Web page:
Scholars / Viral Oncology

Over 25% of all cancers are caused by viral infection and UW researchers are leading the way in methods for detection, treatment and prevention of viral driven cancer.

Tao Wei

Working in the laboratory of Dr. Paul Lambert studying viral associated head and neck cancer.

Head and neck squamous cell carcinoma (HNSCC) is a common cancer in humans. Phosphoinositide 3-kinase (PI3K)/AKT signaling, along with its downstream effector mTOR, is one of the most frequently altered pathways in HNSCC. IQ motif-containing GTPase activation protein 1 (IQGAP1) has been reported to function as a scaffold for the enzymes involved in the PI3K/AKT signaling pathway. To study whether IQGAP1 is necessary for HNSCC development as well as what is its underlying mechanism, Tao makes use of the Iqgap1-knockoutmouse and the well-established 4NQO-induced HNSCC model to test the role of IQGAP1 in HNSCC.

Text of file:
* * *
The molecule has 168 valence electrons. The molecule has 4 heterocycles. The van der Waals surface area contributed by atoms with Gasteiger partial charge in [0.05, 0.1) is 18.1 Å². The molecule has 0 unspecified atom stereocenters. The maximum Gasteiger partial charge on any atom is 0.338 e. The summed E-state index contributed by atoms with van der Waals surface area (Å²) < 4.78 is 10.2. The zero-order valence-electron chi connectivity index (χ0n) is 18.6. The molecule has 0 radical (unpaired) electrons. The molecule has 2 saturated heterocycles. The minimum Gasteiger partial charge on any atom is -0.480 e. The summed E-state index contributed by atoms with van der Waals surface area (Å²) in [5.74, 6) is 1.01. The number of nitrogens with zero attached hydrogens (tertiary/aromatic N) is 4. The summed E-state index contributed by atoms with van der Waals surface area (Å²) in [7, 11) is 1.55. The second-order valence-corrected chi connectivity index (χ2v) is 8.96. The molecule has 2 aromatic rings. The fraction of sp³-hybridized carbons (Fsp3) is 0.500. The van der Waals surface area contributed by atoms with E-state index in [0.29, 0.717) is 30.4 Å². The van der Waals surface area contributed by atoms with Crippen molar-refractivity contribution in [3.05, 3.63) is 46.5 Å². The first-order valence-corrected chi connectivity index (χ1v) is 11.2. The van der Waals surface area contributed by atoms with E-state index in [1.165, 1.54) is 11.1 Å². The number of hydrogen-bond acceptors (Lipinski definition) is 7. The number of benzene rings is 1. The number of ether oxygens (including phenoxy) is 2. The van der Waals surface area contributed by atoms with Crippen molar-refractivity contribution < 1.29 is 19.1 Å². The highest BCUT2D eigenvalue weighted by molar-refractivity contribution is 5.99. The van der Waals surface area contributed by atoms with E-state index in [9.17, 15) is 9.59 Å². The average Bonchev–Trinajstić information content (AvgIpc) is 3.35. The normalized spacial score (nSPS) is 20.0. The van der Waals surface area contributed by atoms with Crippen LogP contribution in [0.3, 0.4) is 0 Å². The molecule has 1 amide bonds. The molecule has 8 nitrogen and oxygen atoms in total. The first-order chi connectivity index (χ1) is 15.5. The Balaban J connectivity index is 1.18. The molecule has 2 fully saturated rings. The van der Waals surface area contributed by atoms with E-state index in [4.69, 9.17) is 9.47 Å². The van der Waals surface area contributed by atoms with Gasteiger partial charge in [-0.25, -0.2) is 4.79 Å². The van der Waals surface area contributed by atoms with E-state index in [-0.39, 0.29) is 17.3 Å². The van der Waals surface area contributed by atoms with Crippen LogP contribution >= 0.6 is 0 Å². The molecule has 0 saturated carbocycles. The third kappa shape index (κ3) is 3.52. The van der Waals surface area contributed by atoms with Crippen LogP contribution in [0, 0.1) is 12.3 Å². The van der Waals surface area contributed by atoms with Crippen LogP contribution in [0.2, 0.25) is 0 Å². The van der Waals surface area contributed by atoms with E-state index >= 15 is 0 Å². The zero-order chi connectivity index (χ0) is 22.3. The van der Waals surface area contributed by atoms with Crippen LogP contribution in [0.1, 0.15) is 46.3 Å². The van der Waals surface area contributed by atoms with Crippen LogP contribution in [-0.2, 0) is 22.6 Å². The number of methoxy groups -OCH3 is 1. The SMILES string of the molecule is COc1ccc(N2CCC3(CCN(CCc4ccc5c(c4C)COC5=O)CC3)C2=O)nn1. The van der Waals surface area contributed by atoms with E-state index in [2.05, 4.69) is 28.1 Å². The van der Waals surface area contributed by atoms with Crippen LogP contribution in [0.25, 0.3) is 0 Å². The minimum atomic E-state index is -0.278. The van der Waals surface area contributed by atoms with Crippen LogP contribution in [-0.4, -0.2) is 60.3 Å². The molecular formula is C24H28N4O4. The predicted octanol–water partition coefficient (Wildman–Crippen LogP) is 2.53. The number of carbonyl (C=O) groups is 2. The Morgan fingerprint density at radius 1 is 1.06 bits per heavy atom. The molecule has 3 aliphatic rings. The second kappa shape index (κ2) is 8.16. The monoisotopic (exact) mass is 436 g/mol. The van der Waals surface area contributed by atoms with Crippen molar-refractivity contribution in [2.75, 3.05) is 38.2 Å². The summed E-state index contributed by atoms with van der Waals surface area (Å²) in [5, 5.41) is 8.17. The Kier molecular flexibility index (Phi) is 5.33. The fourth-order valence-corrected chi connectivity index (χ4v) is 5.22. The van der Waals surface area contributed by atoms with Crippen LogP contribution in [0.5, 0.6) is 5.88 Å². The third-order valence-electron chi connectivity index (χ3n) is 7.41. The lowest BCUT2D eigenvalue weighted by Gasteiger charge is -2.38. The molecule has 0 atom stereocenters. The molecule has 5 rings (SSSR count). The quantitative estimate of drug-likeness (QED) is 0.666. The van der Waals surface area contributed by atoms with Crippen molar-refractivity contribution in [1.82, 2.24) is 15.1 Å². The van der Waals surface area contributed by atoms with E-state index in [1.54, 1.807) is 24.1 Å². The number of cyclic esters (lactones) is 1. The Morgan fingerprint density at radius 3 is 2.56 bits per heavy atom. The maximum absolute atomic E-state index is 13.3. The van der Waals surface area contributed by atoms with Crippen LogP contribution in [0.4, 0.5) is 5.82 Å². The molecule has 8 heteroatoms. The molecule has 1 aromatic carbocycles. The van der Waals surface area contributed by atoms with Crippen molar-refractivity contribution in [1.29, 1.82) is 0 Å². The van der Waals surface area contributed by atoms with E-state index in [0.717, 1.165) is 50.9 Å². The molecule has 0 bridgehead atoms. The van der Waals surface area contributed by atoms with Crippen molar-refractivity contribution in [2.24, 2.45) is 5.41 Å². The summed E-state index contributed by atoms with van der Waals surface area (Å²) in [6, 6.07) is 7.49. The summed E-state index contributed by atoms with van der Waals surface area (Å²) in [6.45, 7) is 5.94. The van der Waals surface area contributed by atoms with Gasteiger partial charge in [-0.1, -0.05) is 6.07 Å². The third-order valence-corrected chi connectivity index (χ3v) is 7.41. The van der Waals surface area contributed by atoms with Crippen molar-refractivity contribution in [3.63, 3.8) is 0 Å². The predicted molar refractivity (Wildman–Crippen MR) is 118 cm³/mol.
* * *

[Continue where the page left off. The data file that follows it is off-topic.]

Paul Ahlquist, PhD

Studying how viruses cause certain cancers and developing new approaches to improve future treatments for these cancers.

Human papillomaviruses (HPVs) cause essentially all cervical cancers, a growing fraction of head and neck cancers, and other cancers such as esophageal cancers. Together these add up to ~5% of all human cancers, making HPV one of the leading single causes of cancer. For cervical cancer, which is still a major cause of cancer death worldwide, a critical co-factor with HPV in tumor development and maintenance is estrogen signaling via estrogen receptor a. Dr. Ahlquiest and collaborators in Dr. Paul Lambert’s lab (UW) and the NCI have recently shown in mouse models and with large collections of human samples that in cervical cancer estrogen does not signal directly to the tumor – as in breast cancer – but rather indirectly from surrounding non-cancerous stromal cells to the tumor. Dr. Ahlquist’s latest work further reveals signaling in the opposite direction, with HPV oncogenes in tumor cells inducing striking changes in surrounding stromal cells. His ongoing work continues to unravel this crucial network of signaling between cervical cancer cells and their stromal cell microenvironment, and how it sustains tumor development and growth. These studies are providing essential insights into the interactions by which tumors arise and progress, early detection and prognosis of pre-cancerous lesions, and new approaches to disrupt cancer development and persistence.